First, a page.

On the 1st of April, the Mesilla Valley Radio Club, Las Cruces, NM, helped provide communications for the Bataan Memorial Death March marathon. This marathon may well be the most difficult in the world. With over 3,200 participants from 45 states and five countries, it certainly is the largest event with which the MVRC is connected.
Held as a memorial for the event which took place at the beginning of WWII, the marathon covers 26.2 miles of high desert starting at 4,000 feet and climbing over 1,000 feet to circle a mountain, crossing arroyos and deep sand, before returning to the starting point at the headquarters of the White Sands Missile Test Range.
The preliminary information sent out by the organizers warned that, besides the possibility of unexploded ordinance alongside the trail, the local wild life came complete with fangs, claws, and in some cases poison. One paragraph said "If you have a medical condition, please legibly write down the information, place it in a zip lock bag and pin the bag to your marching outfit. That way if you are one of the dozen of so people each year who pass out on the route, we have then a better idea of how to care for you." They said last year about 150 participants got so dehydrated they required IV's and about 400 participants had severe blisters requiring medical treatment.
One of the important duties of the radio club members was to help ensure that the medical aid and those needing it got together. To do this Hams were stationed at each of the 13 water points and medical stations spaced out along the course as well as at the command post. The furthest distance between Hams was about eight miles. All communications were carried out on 146.550 MHz simplex with a power of between 1-10 watts. This 2M operation proved to be extremely reliable.
Brad Sacca, KC5SKE, who organized the amateurs, was the first to arrive at the command post at 5:15 a.m., with the other communicators arriving at their posts soon thereafter. The first messages soon started to come in. The first "crisis" involved sending range personnel to unlock a back gate so the volunteers could get to waterpoint 7 and to locate the missing water cans and shelter. About an hour after the 6:30 a.m. start, the calls for serious medical aid started. Hams handled medical aid requests which ranged from blister troubles to chest pains, a broken ankle and heat stroke. Other messages involved participant locations, lost items, and re-supply issues.
Even the Hams' cell phones were used by the participants to phone family members reporting that they were running late and in one case to call a locksmith when a search for a lost car key on the course came up empty handed. That result was not unexpected because the key was most likely lost during the first three miles and was probably trampled on by several thousand feet.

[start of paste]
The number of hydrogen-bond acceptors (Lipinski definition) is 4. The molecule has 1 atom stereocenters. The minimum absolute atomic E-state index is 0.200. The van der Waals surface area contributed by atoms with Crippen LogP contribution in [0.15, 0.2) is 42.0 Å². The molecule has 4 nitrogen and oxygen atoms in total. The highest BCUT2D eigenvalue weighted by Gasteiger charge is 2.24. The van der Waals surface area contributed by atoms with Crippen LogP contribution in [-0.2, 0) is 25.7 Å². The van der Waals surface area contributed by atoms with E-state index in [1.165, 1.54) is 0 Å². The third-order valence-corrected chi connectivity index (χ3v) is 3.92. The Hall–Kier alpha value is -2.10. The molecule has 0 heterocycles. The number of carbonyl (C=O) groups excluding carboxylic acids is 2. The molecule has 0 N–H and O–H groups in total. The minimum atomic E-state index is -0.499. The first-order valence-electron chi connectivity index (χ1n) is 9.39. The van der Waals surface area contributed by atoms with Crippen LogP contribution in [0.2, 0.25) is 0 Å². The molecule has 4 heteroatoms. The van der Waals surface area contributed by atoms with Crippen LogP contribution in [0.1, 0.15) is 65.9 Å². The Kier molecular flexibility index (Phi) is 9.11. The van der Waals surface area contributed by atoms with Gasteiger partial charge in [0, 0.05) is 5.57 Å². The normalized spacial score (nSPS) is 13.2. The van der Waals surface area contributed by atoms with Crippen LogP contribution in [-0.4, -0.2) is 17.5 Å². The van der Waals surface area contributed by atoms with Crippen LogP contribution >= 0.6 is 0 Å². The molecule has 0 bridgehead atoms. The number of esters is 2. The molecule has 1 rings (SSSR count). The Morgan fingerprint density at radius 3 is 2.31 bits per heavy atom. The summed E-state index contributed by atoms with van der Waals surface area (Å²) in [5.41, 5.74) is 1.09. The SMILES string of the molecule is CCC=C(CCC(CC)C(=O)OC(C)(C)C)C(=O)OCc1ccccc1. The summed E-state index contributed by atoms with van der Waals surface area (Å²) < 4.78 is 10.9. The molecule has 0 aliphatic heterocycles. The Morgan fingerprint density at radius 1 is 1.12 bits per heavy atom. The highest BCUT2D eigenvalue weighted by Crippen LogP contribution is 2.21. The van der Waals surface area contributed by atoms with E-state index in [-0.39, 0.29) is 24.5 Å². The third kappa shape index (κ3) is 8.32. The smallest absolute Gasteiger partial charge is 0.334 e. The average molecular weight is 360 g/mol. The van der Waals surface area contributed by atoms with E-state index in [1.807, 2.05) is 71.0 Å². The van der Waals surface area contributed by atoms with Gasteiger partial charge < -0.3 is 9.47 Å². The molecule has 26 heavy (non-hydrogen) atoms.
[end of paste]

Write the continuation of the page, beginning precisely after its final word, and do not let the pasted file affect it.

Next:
Not only did the club provide much needed communications, but some of the Hams and their spouses got involved in other ways.
Richard Johnson, KC5EVR, and his wife Charlotte, KC5KWI, pitched in and handed out cups of water and fruit when their waterpoint was overwhelmed with participants. Jim Leverett, WA2NIJ, and Joe San Filippo, WZ5R, shuttled five gallon cans of water between waterpoints when the tanker at their point ran dry.
Brad, KC5SKE, was one of the last to leave at 7 p.m. after almost 14 hours. That made a pretty long day, but all of the Hams enjoyed the operation and many said they were eager to come back next year.
The amateurs and friends who provided communications included Bill Hickey KD5IKT; Bill Barnett, KC5QHZ; Richard Johnson, KC5EVR, Charlotte Johnson, KC5KWI; Ted Hipkins, W3FFB; John Beakley, WK5C; Jim Leverett, WA2NIJ; Marnie Leverett, KA2FVO; Joe San Filippo, WZ5R; Lou Cabot, KC5IEC; Joe Ostrowski, KI5FJ; David Glasscock, KD5MAT; Bruce Bryant, KC7ENB; Jennifer Sacca, and Brad Sacca, KC5SKE.
Reprinted from WorldRadio
GRUMMAN AMATEUR RADIO CLUB
MINUTES OF GENERAL MEETING 10/15/03
by Pete, N2PYV
The meeting was called to order by Pat at 5:36 p.m.
All present introduced themselves.
Finances continue to be in good shape.
Gordon was absent so Pat reported that the roof repair job at Plant 14 still had not been accomplished because the contractor needed at least three days of clear weather ending on a weekend to do the job. This has not happened for about six weeks. Pat and Gordon went up on the roof and looked at the possibility of installing a temporary antenna and moving the repeater to the GARC trailer. This does not look like an easy job because it will require about 400 feet of lead-in wire and a run of about 75 feet down the side of the building.
The Sunday Morning 40-Meter Net was good this week. Mike, KJ6XE, ran the net. The Wednesday Noon 20-Meter Net had about four check-ins and was reasonably good. The Thursday Night 2-Meter Net will continue to be held on 146.745 simplex at 8:30 and switch to the Hauppaugue Repeater at 8:45 p.m
There was one applicant and three VEs present. The applicant passed the Technician license requirements.
Pat reported that NGC is leasing back the top floor of Plant 35 on Stuart Avenue. It appears that Briarcliff College will be moving out of the building.
Pat announced that GARC elections will be held at the next meeting. Marty, NN2C has been selected as Election Chairman and will prepare a slate of officers and trustees to be voted on at the next meeting. If you would like to volunteer to be an officer or trustee or would like to nominate some one else in the club, please contact Marty.
Pat announced that the Ham Radio University 2004 will be held at the Eastwood Academy in Oyster Bay as it was this year. The date is January 18, 2004.
Pat reported that he had received an email from WX2OX stating that Sky Warn weather spotting courses will be given at the Freeport Fire Department on October 15.
Frank Fallon, N2FF, ARRL Hudson Division Director, was the speaker. He reviewed some of the
ARRL programs that are ongoing. He stressed the importance of the BPL Defense Fund. He also asked members to vote for him in the elections for Hudson Division Director.